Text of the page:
The protests that have spread across Russia took a big political toll today, when the speaker of parliament announced his resignation. As the AP reports, the move appears to be tailored by Prime Minister Vladimir Putin as an attempt to "stem public anger."
Originally published on Wed December 14, 2011 2:59 pm
The only aspect of Tinariwen more urgent and heartbreakingly human than its unique blend of electric rock and North African traditional music is its story. Tinariwen's members fought as rebels in Mali to protect their land and the Tuareg people, and out of the rebel camps formed a counterculture — and a rock band.
Tammi Warren has lived on the same winding street in the Detroit suburb of Inkster, Mich., all her life. But as she drives down the block in her Ford pickup, Warren points to several houses on her street that stand vacant, casualties of the housing market collapse.
Vacant houses mean less tax revenue for the city, and less revenue makes it harder for Inkster to provide basic city services.
"[The] city of Inkster has eliminated 38 positions," says City Treasurer Mark Stuhldreher. "It's about 25 percent, roughly, of the workforce."
Now, we all have reason to complain about the speed of our Internet connection. Scientists announced yesterday that they have broken the Internet speed record by transferring data at 186 Gbps between two cities.
Originally published on Thu December 15, 2011 11:36 am
The eyes of Texas have been upon James Richard "Rick" Perry ever since he boot-scootin' boogied onto the public-service stage. Now political observers are watching Perry's fortunes fluctuate as a Republican candidate for president.
Political junkies have followed the career of Perry — an Eagle Scout, veterinary student and son of a farmer and a bookkeeper — from his initial election as a Democrat to the state House of Representatives in 1984. They have studied his endorsement of Al Gore for president in 1988. They watched him as he changed parties in 1989.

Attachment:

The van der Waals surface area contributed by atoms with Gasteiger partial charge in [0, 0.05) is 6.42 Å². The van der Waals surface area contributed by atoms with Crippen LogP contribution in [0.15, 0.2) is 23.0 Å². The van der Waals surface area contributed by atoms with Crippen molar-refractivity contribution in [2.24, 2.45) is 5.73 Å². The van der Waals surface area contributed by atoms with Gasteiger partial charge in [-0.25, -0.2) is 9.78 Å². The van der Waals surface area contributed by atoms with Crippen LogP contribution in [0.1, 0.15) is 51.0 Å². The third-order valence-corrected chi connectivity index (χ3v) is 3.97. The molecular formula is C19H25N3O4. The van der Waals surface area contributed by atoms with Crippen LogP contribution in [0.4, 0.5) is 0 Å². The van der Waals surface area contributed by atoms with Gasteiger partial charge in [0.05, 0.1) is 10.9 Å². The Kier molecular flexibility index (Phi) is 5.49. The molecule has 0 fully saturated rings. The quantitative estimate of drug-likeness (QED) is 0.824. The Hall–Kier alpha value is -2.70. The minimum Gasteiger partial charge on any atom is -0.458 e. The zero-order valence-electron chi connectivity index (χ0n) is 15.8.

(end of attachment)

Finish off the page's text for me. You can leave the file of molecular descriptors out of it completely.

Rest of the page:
Kids and parents can join us at Woodland Mound Seasongood Nature Center and get in on the fun, before everyone else does! The Family New Year’s Eve Nature Celebration will be on Saturday, December 31 with festivities starting at 6:00 p.m. and a ball drop at 9:00 p.m. The celebration will be filled with crafts and activities for the kids along with special guests, including a magician , live animals and balloon sculptures. The highlight of the party will be a special ball drop at 9:00 p.m.
(Note: This post was first published on Dec. 14. It was reposted Monday — the 26th — because that's when it was broadcast on Morning Edition.)
The Voyager 1 spacecraft is 11 billion miles from the sun. And every minute, it gets 636 miles closer to its destination: the frontier of interstellar space.
The craft is currently in what NASA calls, not undramatically, "the boundary between the solar wind from the Sun and the interstellar wind from death-explosions of other stars," an area that astrophysicists also call, less dramatically, a stagnation layer.
Originally published on Wed December 14, 2011 12:57 pm
NASA is on the brink of putting a man-made craft into interstellar space for the first time, as Voyager 1 speeds toward the outer edge of our solar system. The Voyager program's chief scientist, Dr. Ed Stone, spoke with NPR's Steve Inskeep about that feat, and what it means for NASA.
Originally published on Wed December 14, 2011 1:12 pm
"On behalf of a grateful nation, I'm proud to finally say these two words and I know your famlies agree:
With that, President Obama began an address today at North Carolina's Fort Bragg, where he continued to mark the end of the U.S. combat mission in Iraq by talking with some of the troops who served in that nearly nine-year conflict.